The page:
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Electric MotoGP | NEWS

The first all-electric series is set for 2019 – so how long will it be before MotoGP goes totally electric?

MotoGP fans will see electric race bikes in action at grand prix events from early next year. The machines won’t actually be racing, but will be doing demonstration laps as a taster for MotoGP’s first electric racing support class starting in 2019.

The people at Dorna know they must move in this direction, even if they also know that most fans prefer racebikes to deafen people for miles around and torch gasoline at a crazy rate.

The British and French governments have already announced that they will ban sales of petrol and diesel vehicles from 2040, and other nations will follow suit. The two-stroke has already been mostly legislated out of existence; next it is the turn of the internal combustion engine itself.

“When the two-strokes went, I missed them in a way,” says former 250cc and MotoGP champion Jorge Lorenzo. “But the future was four-stroke, so this was the way we had to go. Now, in 10 or 15 years, racebikes will be electric, then all the people will say, ‘We miss real engines’. But this is the future.”

Throughout this season Dorna has been conducting tests of electric racebikes so they can choose the best manufacturer to supply machines for 2019. Initially, the championship will be a one-make series, because the difference in performance between electric bike manufacturers is way too big to ensure competitive racing.

The man who has been testing these electric bikes is three-time world champion Loris Capirossi, now MotoGP’s safety officer. The 44-year-old Italian has already tested several EV (electric vehicle) racers. Dorna is negotiating with at least five different manufacturers, but hasn’t revealed who they are.

What we do know is that Capirossi had his first electric bike test before April’s Americas GP, riding a Lightning at COTA. The media haven’t been present at these tests, except at Aragon in September, when Capirossi tested the Belgian-made Sarolea at MotorLand on the eve of the Aragon GP in September.

“When I’ve tested these bikes I’ve been impressed because, although the bikes are quite heavy, my feeling was quite good,” says Capirossi, who won GPs in the 125cc, 250cc, 500cc and MotoGP categories. “The torque is very nice, the speed is strong also. I think that this electric series will become a really interesting championship because all the companies are working to find better battery performance – the problem is always the heat from the battery, not lack of power.”

He’s not wrong there. In full-power mode, the Sarolea makes 179kW, but in race mode it makes around 119kW.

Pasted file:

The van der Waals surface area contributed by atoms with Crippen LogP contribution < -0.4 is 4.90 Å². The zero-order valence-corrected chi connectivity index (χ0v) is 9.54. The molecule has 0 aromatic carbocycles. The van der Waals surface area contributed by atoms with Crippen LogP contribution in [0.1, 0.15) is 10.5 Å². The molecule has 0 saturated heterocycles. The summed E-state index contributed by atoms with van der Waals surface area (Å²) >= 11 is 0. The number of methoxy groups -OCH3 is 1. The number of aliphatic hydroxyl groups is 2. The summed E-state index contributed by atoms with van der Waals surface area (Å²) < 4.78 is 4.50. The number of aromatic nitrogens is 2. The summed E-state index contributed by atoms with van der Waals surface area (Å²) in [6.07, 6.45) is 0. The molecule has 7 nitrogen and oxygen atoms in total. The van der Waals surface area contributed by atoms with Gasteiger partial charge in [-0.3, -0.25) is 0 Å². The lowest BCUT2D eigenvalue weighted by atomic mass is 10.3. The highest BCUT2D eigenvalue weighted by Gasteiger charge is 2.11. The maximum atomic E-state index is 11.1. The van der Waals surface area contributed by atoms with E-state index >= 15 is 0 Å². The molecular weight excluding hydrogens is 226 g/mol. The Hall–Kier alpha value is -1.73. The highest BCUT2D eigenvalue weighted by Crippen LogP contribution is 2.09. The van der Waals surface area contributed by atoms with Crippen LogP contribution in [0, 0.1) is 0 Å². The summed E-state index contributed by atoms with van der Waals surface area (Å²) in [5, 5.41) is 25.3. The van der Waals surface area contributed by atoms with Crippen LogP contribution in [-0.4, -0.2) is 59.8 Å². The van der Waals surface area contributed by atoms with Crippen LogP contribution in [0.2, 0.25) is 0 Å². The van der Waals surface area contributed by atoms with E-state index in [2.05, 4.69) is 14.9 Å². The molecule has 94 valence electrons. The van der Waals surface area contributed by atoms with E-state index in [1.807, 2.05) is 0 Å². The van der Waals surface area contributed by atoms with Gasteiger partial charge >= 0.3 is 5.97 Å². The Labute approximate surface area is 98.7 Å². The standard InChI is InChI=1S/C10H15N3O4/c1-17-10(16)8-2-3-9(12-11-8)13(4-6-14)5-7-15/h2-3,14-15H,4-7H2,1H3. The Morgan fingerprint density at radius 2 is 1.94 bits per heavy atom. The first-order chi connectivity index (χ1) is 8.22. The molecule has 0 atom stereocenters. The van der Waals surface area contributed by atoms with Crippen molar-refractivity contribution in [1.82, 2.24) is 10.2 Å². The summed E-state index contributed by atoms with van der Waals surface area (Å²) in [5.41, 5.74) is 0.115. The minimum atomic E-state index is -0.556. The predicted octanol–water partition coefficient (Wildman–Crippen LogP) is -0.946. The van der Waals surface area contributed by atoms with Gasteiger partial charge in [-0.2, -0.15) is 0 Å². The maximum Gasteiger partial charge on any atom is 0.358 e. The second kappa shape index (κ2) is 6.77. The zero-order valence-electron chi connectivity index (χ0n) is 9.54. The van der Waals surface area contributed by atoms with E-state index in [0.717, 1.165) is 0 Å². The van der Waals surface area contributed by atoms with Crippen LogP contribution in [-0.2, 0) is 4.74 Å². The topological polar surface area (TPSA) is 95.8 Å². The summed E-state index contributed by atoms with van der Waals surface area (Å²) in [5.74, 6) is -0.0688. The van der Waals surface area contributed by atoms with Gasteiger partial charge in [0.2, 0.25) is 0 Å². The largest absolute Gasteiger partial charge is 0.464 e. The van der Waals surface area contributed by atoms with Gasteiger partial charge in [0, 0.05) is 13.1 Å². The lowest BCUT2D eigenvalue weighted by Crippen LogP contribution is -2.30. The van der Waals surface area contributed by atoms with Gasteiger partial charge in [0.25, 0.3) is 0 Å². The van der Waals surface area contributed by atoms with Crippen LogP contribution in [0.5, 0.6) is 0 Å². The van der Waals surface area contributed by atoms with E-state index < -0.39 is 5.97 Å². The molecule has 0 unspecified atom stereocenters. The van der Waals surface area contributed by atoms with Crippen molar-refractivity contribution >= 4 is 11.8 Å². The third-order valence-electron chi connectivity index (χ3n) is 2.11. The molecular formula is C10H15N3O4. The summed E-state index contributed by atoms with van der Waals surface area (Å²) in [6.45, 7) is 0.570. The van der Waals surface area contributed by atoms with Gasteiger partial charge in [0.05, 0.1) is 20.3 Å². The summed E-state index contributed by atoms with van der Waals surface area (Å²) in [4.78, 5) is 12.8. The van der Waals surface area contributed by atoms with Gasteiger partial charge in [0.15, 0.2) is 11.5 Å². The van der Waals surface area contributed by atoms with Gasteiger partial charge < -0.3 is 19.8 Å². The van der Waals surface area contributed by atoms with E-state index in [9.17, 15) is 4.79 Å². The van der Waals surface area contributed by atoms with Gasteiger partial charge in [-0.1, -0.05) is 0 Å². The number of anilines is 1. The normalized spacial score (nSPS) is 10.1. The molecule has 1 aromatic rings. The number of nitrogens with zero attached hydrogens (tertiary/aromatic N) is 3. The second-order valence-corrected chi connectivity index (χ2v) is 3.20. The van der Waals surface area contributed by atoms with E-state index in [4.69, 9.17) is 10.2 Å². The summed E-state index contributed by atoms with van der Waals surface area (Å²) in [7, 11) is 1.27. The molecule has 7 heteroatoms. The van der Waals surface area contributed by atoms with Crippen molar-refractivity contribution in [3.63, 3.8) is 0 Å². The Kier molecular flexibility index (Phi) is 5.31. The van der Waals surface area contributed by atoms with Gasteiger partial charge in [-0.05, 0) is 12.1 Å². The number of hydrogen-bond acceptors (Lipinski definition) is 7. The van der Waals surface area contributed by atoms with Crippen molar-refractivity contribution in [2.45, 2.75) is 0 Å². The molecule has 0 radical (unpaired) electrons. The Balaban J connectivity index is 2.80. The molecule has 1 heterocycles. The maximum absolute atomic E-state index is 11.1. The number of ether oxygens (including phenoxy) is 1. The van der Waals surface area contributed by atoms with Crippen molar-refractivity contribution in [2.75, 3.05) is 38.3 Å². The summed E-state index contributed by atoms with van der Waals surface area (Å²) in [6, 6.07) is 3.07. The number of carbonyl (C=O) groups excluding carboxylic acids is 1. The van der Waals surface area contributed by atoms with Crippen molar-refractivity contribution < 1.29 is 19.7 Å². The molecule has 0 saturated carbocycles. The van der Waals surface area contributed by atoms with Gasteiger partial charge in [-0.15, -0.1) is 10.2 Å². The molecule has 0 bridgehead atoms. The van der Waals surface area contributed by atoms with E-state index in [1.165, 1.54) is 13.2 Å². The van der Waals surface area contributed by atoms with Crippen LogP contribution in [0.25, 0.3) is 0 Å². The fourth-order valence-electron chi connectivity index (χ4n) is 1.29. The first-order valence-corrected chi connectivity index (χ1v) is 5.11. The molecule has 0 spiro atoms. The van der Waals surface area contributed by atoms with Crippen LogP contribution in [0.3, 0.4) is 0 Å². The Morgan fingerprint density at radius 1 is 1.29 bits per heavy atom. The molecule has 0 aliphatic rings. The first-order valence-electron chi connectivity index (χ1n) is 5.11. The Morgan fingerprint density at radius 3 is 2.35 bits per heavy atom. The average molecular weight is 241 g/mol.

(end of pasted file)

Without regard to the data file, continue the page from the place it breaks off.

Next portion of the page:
“Also, the handling isn’t too bad. The bikes are heavier than Moto2 bikes, more than 200kg because of the batteries, but when you are on track they don’t feel that heavy. I was impressed by the feeling with the throttle, but the engine-braking isn’t the best because when you brake very hard the rear tyre lifts off the track and stops turning immediately!

“We want to do some longer tests because so far we’ve only done half a day or so with each bike, so we’ve not been able to work on suspension or brake set-up.”

Capirossi has only one major criticism of the electric racebikes, and it’s not entirely unexpected. “I prefer to hear the noise of the engine!” he says. “It’s strange – all you hear is your knee on the ground, nothing else.”

Although Capirossi is the official tester, he isn’t in charge of this multi-million Euro project. Dorna CEO Carmelo Ezpeleta is the boss, while former Ducati MotoGP engineer turned MotoGP technology director Corrado Cecchinelli is the man who will decide the rules and regulations, even though he’s more of a petrol-head than an electro-head.

“I’m not sure I’ll be an electric bike pioneer myself,” say Cecchinelli, who likes noise (he’s a big fan of hard rock band Kiss). “But this is a generation-related thing – it all depends on your age and the technology you are familiar with. We are familiar with noise and petrol!

“I’m a big music fan. I grew up with vinyl. The CD was a big shock to me, but now that’s also stone-age. Now I have my music digitally downloaded and I wouldn’t go back to vinyl
for anything. I still have my vinyl records, but
I don’t use them.

“The technical challenge of an electric series is very interesting. Attending these tests with Loris and talking to the people in the industry, I already know that there’s no reason why electric bikes shouldn’t be very fast.

Read the full story in the current issue of AMCN (vol 67 No 11) on sale now